Thank you to Indiana Dairy and also Cris for allowing me to write about such an important tradition in our state. This was a true honor.
I grew up in Indiana, so the Indianapolis 500 was always a part of our lives. We would listen to the race on the radio and that marked the start of our summer. Of course, as a child, I didn’t completely understand the importance of the traditions that surround the race — especially the part that milk plays in the Indy 500.
In case you didn’t know, at the end of the race the winning driver is handed a bottle of milk from an Indiana dairy farmer.
But, where did this all begin anyway?
Milk, Indiana and the Indianapolis 500
The tradition of drinking milk at the race began way back in 1933. (I.KNOW.) That year, winning driver Louis Meyer asked for a glass of buttermilk to drink after the race. There began an unofficial tradition of giving the drivers milk to drink for the next 23 years.
However, in 1956, the Bottle of Milk became a permanent part of the 500 victory celebration with winning driver Pat Flaherty taking the first official swig.
Today’s glass quart milk bottles are etched with the words Indianapolis 500 Winner, the year, and the official race logo — making them a coveted trophy for the winning driver (and bloggers who write about the milk bottles). (Sorry, but I totally want one of those.)
The Milkmen Behind the Milk
So, how the heck does the winning driver get that icy cold milk in Victory Lane?
Every year one Indiana dairy farmer, picked by the milk promotions board, serves as the milkman and hands the milk to the winning driver in Victory Lane. A second milkman — the “rookie milkman,” who is in practice to be the milkman the following year — serves the drink to the car owner and the chief mechanic.
Indiana dairy farmers actually host the Fastest Rookie Luncheon — a highly popular tradition among 500 drivers— to teach first-time 500 drivers about the tradition of drinking milk and the life of a dairy farmer. (WAY! I KNOW!)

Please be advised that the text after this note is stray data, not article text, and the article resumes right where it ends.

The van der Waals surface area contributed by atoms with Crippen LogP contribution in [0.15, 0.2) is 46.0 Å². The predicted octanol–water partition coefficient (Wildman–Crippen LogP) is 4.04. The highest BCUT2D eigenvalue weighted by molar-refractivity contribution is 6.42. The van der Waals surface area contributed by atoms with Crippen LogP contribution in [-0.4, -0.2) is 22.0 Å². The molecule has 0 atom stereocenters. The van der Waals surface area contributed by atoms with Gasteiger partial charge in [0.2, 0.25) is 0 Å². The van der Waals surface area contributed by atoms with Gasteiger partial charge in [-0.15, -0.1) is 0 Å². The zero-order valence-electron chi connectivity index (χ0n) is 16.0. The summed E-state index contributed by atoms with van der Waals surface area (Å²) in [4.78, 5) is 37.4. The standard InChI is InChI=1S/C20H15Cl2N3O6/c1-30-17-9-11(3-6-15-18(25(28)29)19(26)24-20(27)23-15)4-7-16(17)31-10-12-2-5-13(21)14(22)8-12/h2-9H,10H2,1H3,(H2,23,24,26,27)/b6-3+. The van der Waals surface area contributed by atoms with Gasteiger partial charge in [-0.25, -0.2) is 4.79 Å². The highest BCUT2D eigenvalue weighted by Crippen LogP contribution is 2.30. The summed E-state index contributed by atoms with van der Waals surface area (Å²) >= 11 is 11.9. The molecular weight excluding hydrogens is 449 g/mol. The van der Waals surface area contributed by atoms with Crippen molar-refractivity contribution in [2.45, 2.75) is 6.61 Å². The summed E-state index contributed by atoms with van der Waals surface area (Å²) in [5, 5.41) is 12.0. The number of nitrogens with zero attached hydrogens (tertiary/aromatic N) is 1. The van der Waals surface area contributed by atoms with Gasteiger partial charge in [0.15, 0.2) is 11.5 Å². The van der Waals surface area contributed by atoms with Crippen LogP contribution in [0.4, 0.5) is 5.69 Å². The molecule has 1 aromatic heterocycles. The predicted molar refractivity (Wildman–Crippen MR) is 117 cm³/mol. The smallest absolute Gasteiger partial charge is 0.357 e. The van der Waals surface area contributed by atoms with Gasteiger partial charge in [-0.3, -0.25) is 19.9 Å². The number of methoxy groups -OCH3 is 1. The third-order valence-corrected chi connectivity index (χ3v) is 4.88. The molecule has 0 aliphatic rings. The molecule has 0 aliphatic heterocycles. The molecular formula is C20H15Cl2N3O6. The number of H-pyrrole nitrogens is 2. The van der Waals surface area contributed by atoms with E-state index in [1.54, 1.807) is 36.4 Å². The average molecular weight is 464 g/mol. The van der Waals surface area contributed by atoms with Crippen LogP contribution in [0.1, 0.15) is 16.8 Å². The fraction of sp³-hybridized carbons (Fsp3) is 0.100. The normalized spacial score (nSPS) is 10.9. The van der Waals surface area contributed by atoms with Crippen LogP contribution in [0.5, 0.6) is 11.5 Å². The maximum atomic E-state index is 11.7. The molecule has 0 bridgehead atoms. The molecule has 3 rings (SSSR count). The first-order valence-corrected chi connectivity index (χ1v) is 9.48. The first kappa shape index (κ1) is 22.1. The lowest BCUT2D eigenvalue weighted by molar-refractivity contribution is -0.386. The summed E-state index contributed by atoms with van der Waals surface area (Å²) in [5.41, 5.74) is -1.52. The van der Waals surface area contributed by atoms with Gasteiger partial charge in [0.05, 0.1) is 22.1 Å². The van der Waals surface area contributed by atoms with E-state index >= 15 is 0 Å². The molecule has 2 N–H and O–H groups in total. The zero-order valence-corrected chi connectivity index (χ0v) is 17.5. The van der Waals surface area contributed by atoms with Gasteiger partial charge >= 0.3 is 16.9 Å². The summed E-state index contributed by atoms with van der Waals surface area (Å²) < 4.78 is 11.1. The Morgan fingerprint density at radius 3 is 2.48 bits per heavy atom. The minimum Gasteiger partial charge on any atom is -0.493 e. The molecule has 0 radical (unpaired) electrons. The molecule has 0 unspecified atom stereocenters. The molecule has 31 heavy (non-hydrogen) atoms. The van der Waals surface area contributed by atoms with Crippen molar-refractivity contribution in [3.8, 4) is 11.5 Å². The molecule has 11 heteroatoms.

Meet: Duane Hill
This year’s milkman is Duane Hill of Fountain City, a third generation Indiana dairy farmer.
“It’s quite an accomplishment,” Hill said of being chosen to serve in the Milkman role.
He went on to say that it was pretty exciting to be in Victory Lane with Ashley Judd last year as the rookie milkman, who accompanied then-husband, Dario Franchitti on his third Indy 500 win.
Meet: Ken Hoeing
The rookie milkman for 2013 is Ken Hoeing of Rushville. (And, no, you don’t have to be a man to be “the milkman.” Both males and females have served in the position.)
Hoeing’s family started dairy farming in 1947, and the family — going into the fourth generation — still farms there today.
“It’s a great honor to represent [dairy farming],” Hoeing said, and looks forward to attending his first full race.
“I’ve gone to the events, but never a race.”
When asked where you go from here after being in a coveted role like a rookie milkman for your first ever Indy 500 race Hoeing said, “Turn four, I guess.”
Did you know?
The milk at your grocery store probably hasn’t traveled 500 miles like those Indy 500 drivers. The average distance from farm to grocery store for gallons and half gallons of milk is 100 miles.